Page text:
The Battalion. (College Station, Tex.) 1893-current, September 18, 1968, Image 1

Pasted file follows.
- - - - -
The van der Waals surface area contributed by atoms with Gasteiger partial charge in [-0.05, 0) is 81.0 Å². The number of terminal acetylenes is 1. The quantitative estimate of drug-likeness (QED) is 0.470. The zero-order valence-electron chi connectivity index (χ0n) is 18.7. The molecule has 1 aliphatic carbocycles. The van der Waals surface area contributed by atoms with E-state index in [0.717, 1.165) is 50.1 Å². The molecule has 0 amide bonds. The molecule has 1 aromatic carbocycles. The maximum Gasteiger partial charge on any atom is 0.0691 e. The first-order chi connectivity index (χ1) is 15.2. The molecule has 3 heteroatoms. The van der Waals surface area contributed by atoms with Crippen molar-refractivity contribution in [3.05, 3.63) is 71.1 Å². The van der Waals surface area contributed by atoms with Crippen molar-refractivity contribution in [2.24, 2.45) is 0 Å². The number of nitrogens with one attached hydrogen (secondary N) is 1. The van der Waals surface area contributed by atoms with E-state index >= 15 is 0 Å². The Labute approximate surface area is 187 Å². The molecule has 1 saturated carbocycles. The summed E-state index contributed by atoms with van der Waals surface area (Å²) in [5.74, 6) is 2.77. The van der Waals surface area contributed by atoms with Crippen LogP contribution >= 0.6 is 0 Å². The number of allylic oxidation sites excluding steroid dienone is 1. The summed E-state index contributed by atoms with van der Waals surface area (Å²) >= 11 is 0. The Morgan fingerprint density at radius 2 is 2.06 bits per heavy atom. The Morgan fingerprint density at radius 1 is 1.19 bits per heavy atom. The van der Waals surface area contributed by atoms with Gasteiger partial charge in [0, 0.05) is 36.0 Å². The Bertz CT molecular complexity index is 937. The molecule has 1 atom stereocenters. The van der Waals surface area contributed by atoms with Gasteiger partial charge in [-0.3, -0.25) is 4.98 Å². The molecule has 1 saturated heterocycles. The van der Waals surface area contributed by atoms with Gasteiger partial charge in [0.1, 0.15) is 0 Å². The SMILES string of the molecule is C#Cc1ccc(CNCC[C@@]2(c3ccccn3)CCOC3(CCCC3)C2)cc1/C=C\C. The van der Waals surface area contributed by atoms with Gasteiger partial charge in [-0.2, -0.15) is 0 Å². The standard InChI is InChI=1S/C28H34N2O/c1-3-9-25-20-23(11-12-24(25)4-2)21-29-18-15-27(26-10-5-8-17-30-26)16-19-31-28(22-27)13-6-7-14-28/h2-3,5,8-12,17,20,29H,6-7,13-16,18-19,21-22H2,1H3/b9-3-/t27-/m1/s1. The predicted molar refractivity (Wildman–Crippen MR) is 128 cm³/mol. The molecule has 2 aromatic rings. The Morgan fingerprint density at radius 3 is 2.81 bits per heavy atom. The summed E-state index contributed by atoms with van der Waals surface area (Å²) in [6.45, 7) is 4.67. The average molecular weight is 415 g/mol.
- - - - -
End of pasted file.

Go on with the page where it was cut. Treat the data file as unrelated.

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- ^7. •;''VV V.' . i . ,v , • • '.'A .v. Che Battalion VOLUME 61 COLLEGE STATION, TEXAS WEDNESDAY, SEPTEMBER 18, 1968 Number 602 1 vote Application |Ciyilian Parking Areas Deadline Friday * ° County Clerk Frank Boriskie has issued a reminder that new residents of Texas who wish to vote in the presidential election this year must apply for a ballot at the county clerk's office by 5 p.m. Friday. The reminder is for voters who have lived in Texas more than 60 days but less than a year on next Nov. 6, general election day. This is the first time that residents of less than a year will be able to vote in a Texas presidential elec tion. A law passed last year allows a new resident to vote if he will have lived in Texas for at least 60 days on election day, possesses all qualifications required for voting in Texas elections except the normal residence require ments, and was either a qualified voter in another state immedi ately prior to his removal to Texas or would have been eligible to vote in the presidential election in the state of his former resi dence if he had remained there and complied with the state’s legal requirements for voting. Boriskie said that if the voter was registered in the state of his former residence and has a voter registration certificate or other document to prove his registra tion, he should have the document with him when he applies at the clerk’s office. Otherwise, it will be necessary for the clerk to con tact the appropriate election offi cial in the state of the voter’s former residence to verify wheth er he would have been eligible to vote in that state if he had not changed his residence. New residents whose applica tions are accepted will be notified of that fact and will return to the clerk’s office between Oct. 21 and Nov. 1 to cast their ballots. They will not be permitted to vote on anything except President and Vice President. Persons voting under this law are not required to register with the county tax assessor-collector. Voters who will have lived in Texas more than a year on elec tion day must be registered with the tax assessor-collector in order to vote, Boriskie said. Persons who became residents of Texas on or before last Oct. 1 had to register by last Jan. 31, the regular registration deadline, but those who became residents after Oct. 1, last year, may regis ter at any time up to 31 days be fore the election. The deadline to register for the general election will be next Oct. 5. If a registered voter will have lived in the state more than a year and in the county more than 6 months on election day, he will vote a full ballot in the ordinary manner on election day at the polling place for the voting pre cinct in which he lives. If he will have lived in the county less than 6 months, he will be able to vote on statewide office and issues, including President and Vice President, but not on local offices and issues, by apply ing to the county clerk for a ballot during the period from Oct. 16 through Nov. 1. To Be Changed Soon Ushers Meet Today For 4 Home Games Ushers of Texas A&M’s four home football games meet today in G. Rollie White Coliseum. Les Palmer, head usher, said the 5 p.m. meeting will be in room 232. Students that worked last year should attend the meeting to re claim their jobs, he said. ‘‘Others interested in ushering should also be present,” Palmer added. Ticket sales for A&M’s home games Oct. 12 with Texas Tech; Oct. 19, TCU; Nov. 2, Arkansas, and Nov. 16, Rice, are going well above average. University National Bank “On the side of Texas A&M. —Adv. CAC Exhibits Oils In MSC An exhibit of oil paintings by Mrs. Dorothe A. Head of College Station is being displayed at Texas A&M by the Memorial Stu dent Center Contemporary Arts Committee. The 14 paintings of a religious theme are on exhibit in the MSC lounge through Sept. 25, an nounced Donald G. Prycer of Edinburg, CAC exhibits chair man. Mrs. Head has traveled exten sively with her husband, Col. Vernon L. Head, professor of Students interested in joining the Contemporary Arts commit tee should write Chairman Tom Ellis, Box 5191, College Station, or turn in an application at the Contemporary Arts Box in the Student Programs Office in the MSC. areospace studies and the ranking Air Force officer in A&M’s Mili tary Science Department. She has studied and exhibited in Japan, Hawaii and throughout the U. S., and has received a- wards in Delaware, Alabama, and California annuals. “I strive for a spiritual quality in my paintings and often illus trate them with biblical poetry,” the talented artist said. “By verg ing on the edge of the profane, I feel I have discovered my own . . . approach to the ecstatic ut terances I wish to make as I search for the meaning and pur pose of life.” Students To Lose Nagle, Guion Lots BUMPER TO BUMPER A familiar scene in lots of lots around the A&M campus is the parking area behind the Services Building—rows and rows of cars and cars. Although complaints about the park ing situation have soared with the enrollment, Asst. Police Chief Morris Maddox says the parking problem would be greatly eased if students would park where they were supposed to. (Photo by Mike Wright) . New Residence Hall Program Gets Enthusiastic Response By JOHN A. JAMES Battalion Special Writer Howard S. Perry, residence hall program adviser, feels that the civilian residence hall pilot pro gram is off to a good start. The idea of a pilot program for residence halls operated similar to social clubs was endorsed last year by the university’s Civilian Student Council, A&M President Earl Rudder, Dean of Students James P. Hannigan and other members of the University Ex ecutive Committee. Three of the 17 civilian dormitories, Walton, Leggett, and Davis Gary (dorm 18), were selected as the halls to participate in the project. “THE STUDENTS who are par ticipating in the program are en thusiastic,” Perry said. “They are developing constitutions for their respective dormitories, and es tablishing procedures for elec tions, judicial organization, rules and regulations, activity programs and student club fees.” “The lounges in Walton and Leggett have been redecorated in accordance with the wishes of the students—within reason,” Perry said, in pointing out an example of work instituted under the pilot program. “We are hoping that ‘faculty fellows’ will be considered by the students as one of the programs to be undertaken this year,” he continued. “The ‘faculty fellows’ project would include faculty members in dormitory discussions and forums.” “WE WILL NOT ATTEMPT to force any programs down the students throats,” Perry said. “Edwin Cooper, director of civi lian student activities, and my self are here to help the students any way we can in whatever pro- :■ $ mTW* ijL * if ^ I iMm Hpl ,, \ gg^ ' s ... / I V*-.. jects they choose to undertake. The dorms participating in the pilot program have discussed pro jects varying from chess tourna ments and talent shows to for ums.” The residence hall program calls for an increased emphasis on the role of “resident advi sers.” A graduate student in each of the three dormitories serves as “head resident” and supervi ses four resident advisers who are each responsible for approxi mately 50 students. “We have good head residents in the program and they appear to be successful in stimulating the spirit of the others in the dorms,” Perry said. “The fresh men appear to be especially re ceptive to the program.” PERRY POINTED OUT that the enthusiasm of the freshmen is especially important in Walton Hall, which has 130 freshmen, or about 50 per cent of its occupants. The head residents of the three residence halls are Joe Hladek of Leggett, Burt Brown of Wal ton, and Darrell Kinnard of Davis Gary. Temporary or ‘ ‘ a c t i n g ’ ’ presidents of the dorms are Ed Donnell of Leggett, Jack Mac- Gillis of Walton and Earl Roddy of Davis Gary. Permanent dorm officers have not been elected for the three halls, but plans are for the elections to be held within the next month. Elections have been delayed until then to en able the dorm residents to be come acquainted. By TOM CURL Battalion News Editor The Campus Security Office is still in the process of registering student automobiles following an estimated record enrollment last week. Assistant Police Chief Morris Maddox estimated Tuesday that about 70 per cent of the avail able parking permits have been distributed. Exact figures were not available Tuesday afternoon. Many students have complained of a lack of available parking spaces in civilian parking areas. Maddox pointed out, however, that there were no cars in the student lot west of Kyle Field when he checked Tuesday moi'n- ing. THE ASSISTANT chief ex plained that the lack of parking space in the lots behind Law Hall and in the Sbisa dormitory area is due to students with green stickers parking in areas that are designated only for cars with ma roon stickers issued to junior and senior dormitory students. “As soon as we get the cars with green permits out of these Eli Whiteley Is Honored At HemisFair Dr. Eli L. Whiteley of Texas A&M was one of 14 Congres sional Medal of Honor winners in Texas honored Saturday at HemisFair in San Antonio. Ceremonies were held at the Institute of Texas Cultures, which includes an exhibit displaying the medal and naming the Texans who have received the award. Gov. John Connally was on hand to welcome the honorees, along with military and civic officials. The Saturday meeting marked the first such gathering of the Medal of Honor winners in the state. Whiteley, associate professor of agronomy at A&M, won his award in a battle with German SS troops for the fortress city of Sigolsheim, France, Dec. 26, 1944. He was one of six former Tex as A&M students awarded the Medal of Honor during World War II. Four of the awards were made posthumously. The A&M professor is a 1942 graduate and a native of George town. William G. Harrell, a 1943 graduate from Mercedes, survived the war but died in 1963. The four who gave their lives during the conflict were Lloyd H. Hughes, 1943, Corpus Christi; George D. Keathley, 1937, Olney; Turney W. Leonard, 1942, Dallas, and Thomas W. Fowler, 1943, Wichita Falls. Housing Overflow Number Cut In Half, Zinn Reports ■ \ INSURANCE BUYER June Williams and Ken Lewis, local representatives of the The policies, underwritten by Mutual of Omaha Insurance R. M. Jackson Insurance Agency, watch as Charles Holden Co., will be offered here until Oct. 15. (Photo by Doc Ham- of New Gulf signs up for the Student Health Service and ilton) Insurance Plan being made available by the Student Senate. Officials here are still scram bling to find housing for an over flow of dormitory students, but they have cut in half the waiting list which soared to 350 earlier in the week. Student Affairs Director Ben nie A. Zinn said the university still needs more listings from lo cal residents who have rooms and apartments for rent. Zinn noted numerous residents have called in with listings, but there are still not enough accom modations to meet demands. He said the current housing First Bank & Trust now pays 5% jer annum on savings certif icates. —Adv. parking areas, there will be plen ty of room for those with ma roon permits,” Maddox remarked. Green stickers are for fresh man and sophomore civilian stu dents who are assigned to park ing lots along the west side of the campus from Kyle Field to the U. S. Department of Agri culture Building. MADDOX SAID Parking Area 19, the lot behind Nagle Hall, soon will be closed to student parking. He explained that com plaints from the faculty and staff in Nagle Hall and the Physics building have resulted in the de cision to close the area to student parking at any time. The only other area presently restricted is the lot behind University hos pital. Except for these two areas, regulations allow students to park in faculty-staff lots from 5 p.m. to 4 a.m. on weekdays and from 5 p.m. Friday to 4 a.m. Monday. EXPLAINING WHY student vehicles must be out of the fa culty-staff lots by 4 a.m. each morning, Maddox said the de partment assumed that if a stu dent had to study late, he would probably have gone back to his room by that time. Maddox said the deadline used to be 2 a.m., even though stu dents studied later. The 4 a.m. limit also allows patrolmen to check the reserved parking areas and ticket any unauthorized ve hicles before the faculty and staff arrive for the work day. Immediate plans for expansion of parking areas include gravel ling the open area east of G. Rollie White Coliseum to re place the paved area directly be hind Guion Hall, which will be closed when building on the ad dition to the Memorial Student Center begins. Maddox said that the Campus Security Department has six pa trolmen for the 8 a.m. to 5 p.m. shift. The department also em ploys two student patrolmen. Australian First Series Lecturer Dr. R. Basil Johns of Mel bourne (Australia) University will present Texas A&M's first graduate lecture for the new school year at 4 p.m. Thursday in the Chemistry Building, an nounced Graduate Dean G. W. Kunze. Johns, senior organic chemistry lecturer for the Australian in stitution, will discuss petroleum genesis. Dean Kunze said the Graduate College presentation will be a description of an organic geo chemical study of the relation ship of an Australian commer cial oil field to the presumed source rock. Dr. Johns, the dean noted, is well known for his research in the fields of photochemistry of compounds of biological signi ficance and organic geochemistry. shortage is the most acute since 1946, when 6,600 veterans en tered A&M after World War II. The waiting list, which totaled approximately 165 students Tues day afternoon, is composed pri marily of students who applied for room reservations after the Aug. 15 deadline, Zinn pointed out. A&M’s 30 dormitories accom modate 6,500 students. Earlier this year, university officials an nounced plans to build a new dormitory complex which would house 1,000 students initially and could be expanded to accommo date 2,000. The new facilities could be ready for occupancy as early as 1970, officials noted. Five Outstanding Students Selected Five outstanding high school students of 30 in a high-ability program in engineering science were named Friday at Texas A&M. James L. Smith of San Angelo, Jack W. Reeves of Pasadena and Blackwell B. Evans Jr. of New Orleans received scholarships of $100 a year for four years. Jerry W. Anderson of Level- land and Lynn W. Cooman Jr. of Omaha, Neb., were designated scholarship alternates. Bryan Building & Loan Association, Your Sav ings Center, since 1919. S13 & L —Adv.